Exotic and Unusual Foods: Will They Sell?

When you think of exotic foods, a type of meat that isn’t normally consumed comes to mind, like snakes. Other times, it’s insects, like fried locusts. Because those foods aren’t a common sight on the dining table, they tend to trigger fear in you. It’s as if eating them will induce a crawling sensation in your stomach, and cause you to be sick. Well, that apprehension isn’t strange at all, even in travelers who love trying out a country’s local cuisine.

Food anxiety, the intense worry about eating unfamiliar food, is real, and it can strike even experienced travelers. If you’re thinking of opening a restaurant that sells only exotic food, food anxiety is going to be a problem. If it’s that bad on travelers, how much more will it be on people who never tasted foreign food?

On the bright side, your peculiar menu will definitely catch attention and may even be a hot topic for a period. People love checking out new restaurants, and if they find that you serve unusual dishes, they’ll have something exciting to post on their social media. You can expect a flood of Stories and great testimonials from your customers.

But once the excitement about your new business wears off, you’re going to have to tackle some people’s food anxiety again. Of course, you won’t be trying to cure it; you just have to ensure that they won’t spread nasty remarks about your food. People are easily swayed by their peers’ opinions, after all. If someone says your food is gross, their friends and family are going to believe them.

That said, here are some crucial pointers before selling exotic and unusual dishes in your restaurant:

1. Don’t Automatically Label Foreign Food as “Exotic”

Exotic food has no exact definition. It can be food that’s not native in your country or food you find unusual or unfamiliar. Chicken feet, for example, may seem exotic to you, but to people who commonly see them sold in the streets, it may just be a weird snack.

Hence, if you’d like to serve, say, Filipino food in your restaurant, don’t claim that those dishes are exotic. Just say that they are Filipino food. If you want to serve actual exotic Filipino food, deviate from the country’s everyday dishes like adobo. Instead, consider “balut” (fertilizes duck egg), “soup number 5” (ox or bull genitals), or chicken heads (grilled chicken heads on skewers).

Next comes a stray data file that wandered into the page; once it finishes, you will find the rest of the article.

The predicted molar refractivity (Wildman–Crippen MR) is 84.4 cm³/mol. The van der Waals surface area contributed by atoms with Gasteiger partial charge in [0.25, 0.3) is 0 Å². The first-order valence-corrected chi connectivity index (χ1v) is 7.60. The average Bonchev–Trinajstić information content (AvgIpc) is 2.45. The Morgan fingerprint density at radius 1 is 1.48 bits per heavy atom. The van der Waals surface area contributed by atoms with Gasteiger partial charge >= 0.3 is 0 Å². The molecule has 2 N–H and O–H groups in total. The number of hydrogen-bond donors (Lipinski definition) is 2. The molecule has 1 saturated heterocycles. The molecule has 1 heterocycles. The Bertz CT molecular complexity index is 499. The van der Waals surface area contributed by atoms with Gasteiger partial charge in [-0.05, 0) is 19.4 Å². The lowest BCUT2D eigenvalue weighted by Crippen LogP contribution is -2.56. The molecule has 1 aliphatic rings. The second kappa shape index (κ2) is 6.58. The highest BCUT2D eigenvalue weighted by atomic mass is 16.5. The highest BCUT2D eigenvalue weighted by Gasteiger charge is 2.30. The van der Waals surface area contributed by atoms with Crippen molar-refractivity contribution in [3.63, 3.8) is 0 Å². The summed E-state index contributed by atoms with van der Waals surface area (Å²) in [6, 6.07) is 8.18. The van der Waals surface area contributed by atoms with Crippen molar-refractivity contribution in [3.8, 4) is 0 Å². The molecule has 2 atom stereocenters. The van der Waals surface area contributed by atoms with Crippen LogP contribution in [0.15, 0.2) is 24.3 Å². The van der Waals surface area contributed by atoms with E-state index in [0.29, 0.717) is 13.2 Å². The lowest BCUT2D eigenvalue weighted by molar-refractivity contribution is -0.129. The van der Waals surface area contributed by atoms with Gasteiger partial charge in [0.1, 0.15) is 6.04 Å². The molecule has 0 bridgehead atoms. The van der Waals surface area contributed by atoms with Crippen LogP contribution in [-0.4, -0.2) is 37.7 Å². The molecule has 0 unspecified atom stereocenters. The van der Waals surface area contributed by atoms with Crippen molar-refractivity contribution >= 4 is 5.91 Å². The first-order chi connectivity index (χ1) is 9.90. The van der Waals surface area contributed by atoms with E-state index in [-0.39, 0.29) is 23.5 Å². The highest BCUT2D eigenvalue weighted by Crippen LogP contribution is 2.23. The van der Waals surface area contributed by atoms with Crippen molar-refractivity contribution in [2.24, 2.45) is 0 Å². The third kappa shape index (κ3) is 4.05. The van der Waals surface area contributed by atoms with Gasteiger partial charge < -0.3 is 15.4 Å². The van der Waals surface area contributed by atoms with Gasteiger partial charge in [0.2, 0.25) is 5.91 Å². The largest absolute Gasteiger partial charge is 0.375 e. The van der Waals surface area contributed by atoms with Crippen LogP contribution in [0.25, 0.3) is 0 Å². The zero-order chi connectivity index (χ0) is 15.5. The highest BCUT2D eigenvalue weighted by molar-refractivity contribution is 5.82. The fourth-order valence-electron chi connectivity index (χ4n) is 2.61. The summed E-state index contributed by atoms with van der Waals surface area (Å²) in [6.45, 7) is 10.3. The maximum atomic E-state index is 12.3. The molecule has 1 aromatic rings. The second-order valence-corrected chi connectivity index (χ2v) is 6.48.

2. Choose a Location Where The Residents Love International Cuisine

Location is a major success determinant in a restaurant. If you’re serving exotic and unusual dishes, you can’t build your restaurant in an area where the residents prefer fine dining. You need a place filled with people who are eager to try new and unique food.

In a study made by YouGov, it was found that Filipinos are the most likely to appreciate international cuisine. Since exotic food has diverse origins, your Filipino-American customers will be intrigued by them. Choose a location with a dense Filipino-American population, preferably somewhere in Los Angeles or San Francisco. Avoid locations where the harshest food critics live.

3. Include Must-try Exotic Foods in Your Menu

Some exotic foods are pretty popular. International travel and food websites post articles about them often. Play it safe in your new restaurant and offer those must-try foods. Though it’s tempting to launch with something unknown right away, it won’t help if it triggers food anxiety.

Must-try exotic foods include Cambodia’s fried spiders (tarantulas), Canada’s prairie oysters (bull testicles), Scotland’s Haggis (sheep’s heart, liver, and lungs), South Korea’s san nak-Ji (raw octopuses), and Japan’s Fugu (pufferfish). Be careful with the last, though; Fugu may be toxic if cooked improperly. In fact, you need a special license to be able to serve it. Hire an experienced licensed Japanese chef to ensure your Fugu’s safety.

4. Show Off Your Restaurant’s Cleanliness

Food anxiety can also be triggered if you have misgivings about a dining place’s sanitation. If you’re about to eat some exotic foods in a place that doesn’t look clean, your stomach can be upset even before seeing the food. So no matter where you sell – be it on the streets, in a commercial building, or in a standalone structure – show off your cleanliness and sanitation practices. Obtain anti-bacterial food handling materials from reputable providers such as According to their website, they support retail, catering, and meal delivery businesses. Seek them out or any other businesses like theirs to ensure that your materials will handle your ingredients safely.

Before you open, provide some facts about your menu on your social media pages. It will help ease people’s food anxiety. Offer some free samples, too, because people would appreciate small bits of an unfamiliar food first, instead of consuming a whole serving right away. You might not be able to cure your customers’ food anxiety, but at least, you’ve given them an assurance that your place and food are clean and safe.

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